Rumours strengthened over the weekend that Delta and SkyTeam have won the beauty contest for the hand of Japan Airlines, after bankruptcy is declared, probably tomorrow. If that is the case – and cautious judgments are always wise in the Japan environment – then beauty was probably not the determinant so much as pure muscle. But Tokyo bureaucrats are not the right ones to take that decision; ironically it will probably be Washington’s bureaucrats who do.
It has been no secret that both the Ministry, MLITT, and the national lending authority, the Enterprise Turnaround Initiative Corp of Japan (ETIC), favour Delta over American, mainly on the grounds that biggest is best. Delta, through its Northwest Airlines acquisition last year, is the biggest and longest established foreign airline in the Japan market. Together with JAL, it would be a powerful force in the North Asian market, where Star Alliance airlines currently prevail.
But there is more to this partnership decision than the Tokyo bureaucrats’ sumo preferences. For one thing, this is a judgment that a new JAL management should be taking. Unless it is to be a puppet of what will be its near term prime shareholder (not a good recipe for commercial success), the airline’s management should be given flexibility in making such a fundamentally important decision.
Even though, on the balance, Delta may appear a more powerful partner, if this formative choice were removed from JAL management it would create an unhappy precedent. If the first big decision of what must now become a commercially sustainable airline is to be taken by unaccountable bureaucrats, the outlook must be challenging.
The Tokyo rumour mill meanwhile suggests that current JAL senior management favour remaining with oneworld and American – or they are at least maintaining the position that no decision has been taken. This is understandable, as many linkages, personal and operational, have been established with oneworld members since JAL joined the alliance in Apr-2007. Although nor is that arguably the best basis for looking ahead; what has not worked in the past may not be the best way ahead.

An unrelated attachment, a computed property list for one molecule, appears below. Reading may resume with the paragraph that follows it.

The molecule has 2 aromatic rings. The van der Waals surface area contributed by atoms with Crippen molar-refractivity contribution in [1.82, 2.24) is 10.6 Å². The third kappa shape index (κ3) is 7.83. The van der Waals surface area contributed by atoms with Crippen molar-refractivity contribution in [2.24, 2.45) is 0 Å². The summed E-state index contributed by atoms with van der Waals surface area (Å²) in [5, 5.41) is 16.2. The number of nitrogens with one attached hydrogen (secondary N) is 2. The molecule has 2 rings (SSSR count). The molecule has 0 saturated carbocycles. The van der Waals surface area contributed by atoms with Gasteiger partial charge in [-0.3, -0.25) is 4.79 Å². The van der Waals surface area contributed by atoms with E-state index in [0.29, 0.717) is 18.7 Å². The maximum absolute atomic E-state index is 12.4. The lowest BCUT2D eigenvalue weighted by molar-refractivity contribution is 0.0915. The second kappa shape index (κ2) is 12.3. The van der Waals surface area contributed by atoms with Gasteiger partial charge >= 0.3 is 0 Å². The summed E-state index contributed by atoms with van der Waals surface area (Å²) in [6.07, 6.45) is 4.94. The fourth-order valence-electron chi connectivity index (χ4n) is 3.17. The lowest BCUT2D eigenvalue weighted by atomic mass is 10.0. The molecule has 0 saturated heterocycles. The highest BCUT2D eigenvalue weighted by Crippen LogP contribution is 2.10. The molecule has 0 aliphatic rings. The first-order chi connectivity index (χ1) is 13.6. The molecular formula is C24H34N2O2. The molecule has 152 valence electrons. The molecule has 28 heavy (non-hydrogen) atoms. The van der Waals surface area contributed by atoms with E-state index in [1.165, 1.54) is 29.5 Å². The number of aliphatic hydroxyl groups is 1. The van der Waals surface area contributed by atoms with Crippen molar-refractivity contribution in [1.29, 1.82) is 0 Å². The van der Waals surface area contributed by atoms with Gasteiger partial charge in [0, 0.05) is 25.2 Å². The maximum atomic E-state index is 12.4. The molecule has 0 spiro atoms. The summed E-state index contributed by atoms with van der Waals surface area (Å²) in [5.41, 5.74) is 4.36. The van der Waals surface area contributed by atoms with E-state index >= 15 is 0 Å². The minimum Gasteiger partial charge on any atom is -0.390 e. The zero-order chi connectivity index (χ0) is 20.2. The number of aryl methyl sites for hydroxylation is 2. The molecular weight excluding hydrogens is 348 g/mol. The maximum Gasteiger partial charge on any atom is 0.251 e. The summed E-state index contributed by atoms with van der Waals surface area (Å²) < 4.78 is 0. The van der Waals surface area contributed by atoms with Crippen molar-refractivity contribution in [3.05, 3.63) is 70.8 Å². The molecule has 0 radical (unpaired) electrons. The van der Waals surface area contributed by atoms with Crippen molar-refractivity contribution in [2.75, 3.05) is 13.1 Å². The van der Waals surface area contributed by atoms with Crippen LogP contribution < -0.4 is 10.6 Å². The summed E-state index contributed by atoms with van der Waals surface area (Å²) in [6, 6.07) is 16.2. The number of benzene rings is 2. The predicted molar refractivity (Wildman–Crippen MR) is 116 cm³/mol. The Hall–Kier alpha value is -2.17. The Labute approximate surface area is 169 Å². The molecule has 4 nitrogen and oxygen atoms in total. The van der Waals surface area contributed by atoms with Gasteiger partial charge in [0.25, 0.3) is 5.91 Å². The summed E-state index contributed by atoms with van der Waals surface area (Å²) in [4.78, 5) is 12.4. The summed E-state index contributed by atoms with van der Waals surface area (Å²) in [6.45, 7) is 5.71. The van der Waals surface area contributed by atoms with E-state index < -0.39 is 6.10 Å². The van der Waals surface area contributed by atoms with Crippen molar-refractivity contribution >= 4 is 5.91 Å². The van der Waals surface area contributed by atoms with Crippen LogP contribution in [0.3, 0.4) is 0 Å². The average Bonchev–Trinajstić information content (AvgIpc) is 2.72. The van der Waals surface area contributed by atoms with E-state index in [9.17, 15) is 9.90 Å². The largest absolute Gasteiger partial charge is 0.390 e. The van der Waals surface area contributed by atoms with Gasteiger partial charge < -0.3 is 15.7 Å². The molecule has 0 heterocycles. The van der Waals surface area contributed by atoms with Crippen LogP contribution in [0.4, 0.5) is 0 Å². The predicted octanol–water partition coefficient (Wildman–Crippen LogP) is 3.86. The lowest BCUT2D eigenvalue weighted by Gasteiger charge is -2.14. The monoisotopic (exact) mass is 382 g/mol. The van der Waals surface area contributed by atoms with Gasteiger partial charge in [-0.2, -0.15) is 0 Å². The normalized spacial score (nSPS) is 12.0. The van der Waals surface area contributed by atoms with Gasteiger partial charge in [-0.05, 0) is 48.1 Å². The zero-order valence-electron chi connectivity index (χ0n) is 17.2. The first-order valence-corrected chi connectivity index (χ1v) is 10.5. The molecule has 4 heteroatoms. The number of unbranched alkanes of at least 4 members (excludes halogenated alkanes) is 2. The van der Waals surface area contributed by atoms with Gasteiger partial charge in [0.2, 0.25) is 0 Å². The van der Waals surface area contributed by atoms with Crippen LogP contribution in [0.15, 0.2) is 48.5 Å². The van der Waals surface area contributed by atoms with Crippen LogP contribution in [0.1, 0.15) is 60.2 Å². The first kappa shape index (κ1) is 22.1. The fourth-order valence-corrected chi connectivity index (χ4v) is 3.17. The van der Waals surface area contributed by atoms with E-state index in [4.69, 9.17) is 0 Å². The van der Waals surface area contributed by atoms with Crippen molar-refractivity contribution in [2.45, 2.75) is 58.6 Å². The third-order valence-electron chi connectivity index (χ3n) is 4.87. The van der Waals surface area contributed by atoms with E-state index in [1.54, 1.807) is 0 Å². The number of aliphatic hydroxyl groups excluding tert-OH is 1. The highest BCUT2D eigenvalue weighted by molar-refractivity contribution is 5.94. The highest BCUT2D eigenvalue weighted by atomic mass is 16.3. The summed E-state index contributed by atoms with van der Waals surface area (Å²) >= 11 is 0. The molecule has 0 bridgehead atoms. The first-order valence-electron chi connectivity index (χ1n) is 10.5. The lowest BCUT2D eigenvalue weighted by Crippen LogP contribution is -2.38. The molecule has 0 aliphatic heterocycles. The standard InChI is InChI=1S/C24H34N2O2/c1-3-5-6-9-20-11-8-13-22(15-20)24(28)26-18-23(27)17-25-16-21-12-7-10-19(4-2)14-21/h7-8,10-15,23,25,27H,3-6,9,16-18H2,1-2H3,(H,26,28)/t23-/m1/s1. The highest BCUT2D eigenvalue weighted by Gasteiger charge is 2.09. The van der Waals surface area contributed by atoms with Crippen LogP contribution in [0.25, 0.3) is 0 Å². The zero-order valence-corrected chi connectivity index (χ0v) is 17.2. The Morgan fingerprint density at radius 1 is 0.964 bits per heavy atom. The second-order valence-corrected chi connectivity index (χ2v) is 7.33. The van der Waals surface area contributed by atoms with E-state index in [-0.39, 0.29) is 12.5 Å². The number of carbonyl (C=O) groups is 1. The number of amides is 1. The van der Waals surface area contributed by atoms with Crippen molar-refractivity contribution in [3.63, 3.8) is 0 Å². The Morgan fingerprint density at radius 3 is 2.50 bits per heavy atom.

The US will surely have its say in the outcome
Perhaps the most important ingredient that any partner for JAL must possess is antitrust immunity to operate as a single airline on US routes. If that is not possible, the value of any partner relationship will be greatly undermined. (A parallel issue exists with the EU also, but that is arguably less important to JAL’s well-being and perhaps less contentious.)
There has been some very public debate about who is most likely to win the US antitrust race. For example, American Airlines CEO Gerard Arpey has suggested there would be “zero chance of DL/JAL receiving ATI,” mainly because Delta is so powerful in the Japan market. Delta has dismissed that as mere hubris.
It is possible that the issue came up on the sidelines at last month’s bilateral talks, but Washington’s officials and JAL’s Washington lobbyists are not in any position to offer definitive judgments on what has to be a transparent administrative procedure in the US system. So ETIC officials will be in no position at this stage to be able to make the call on what Washington will decide.
Indeed, with the current anti-alliance atmosphere in the Department of Justice, echoed by House Transportation and Infrastructure Committee Chairman Rep Oberstar, no alliance can be assured of gaining anti-trust immunity.
That uncertainty alone makes it unlikely that any formal decision on a partner has in fact been taken yet. There will necessarily be lots of conditions attached to everything that is being reviewed at present – including the nature of the post-bankruptcy JAL itself. JAL’s resurrection is becoming a three-dimensional dilemma.
Diplomacy is becoming a good candidate for a role in what unfolds from here on. Japan-US relations have had a rocky few months since the Obama administration demonstrated its preoccupation with China, much to the concern of Tokyo. And JAL is still so close to the Japan flag that getting this process right is extremely important to the Hatoyama government. It would not be the first time that heads of government have been directly involved in working out an aviation issue.
This is a situation without precedent. There are so many moving parts to the JAL revival that the airline – and Tokyo’s bureaucrats – may well still be working through the details in six months' time. That is not a pretty prospect for an airline that desperately needs resuscitation in a fast moving world.
But the sooner that bureaucrats are removed from the scene, the better. That may be a forlorn hope.
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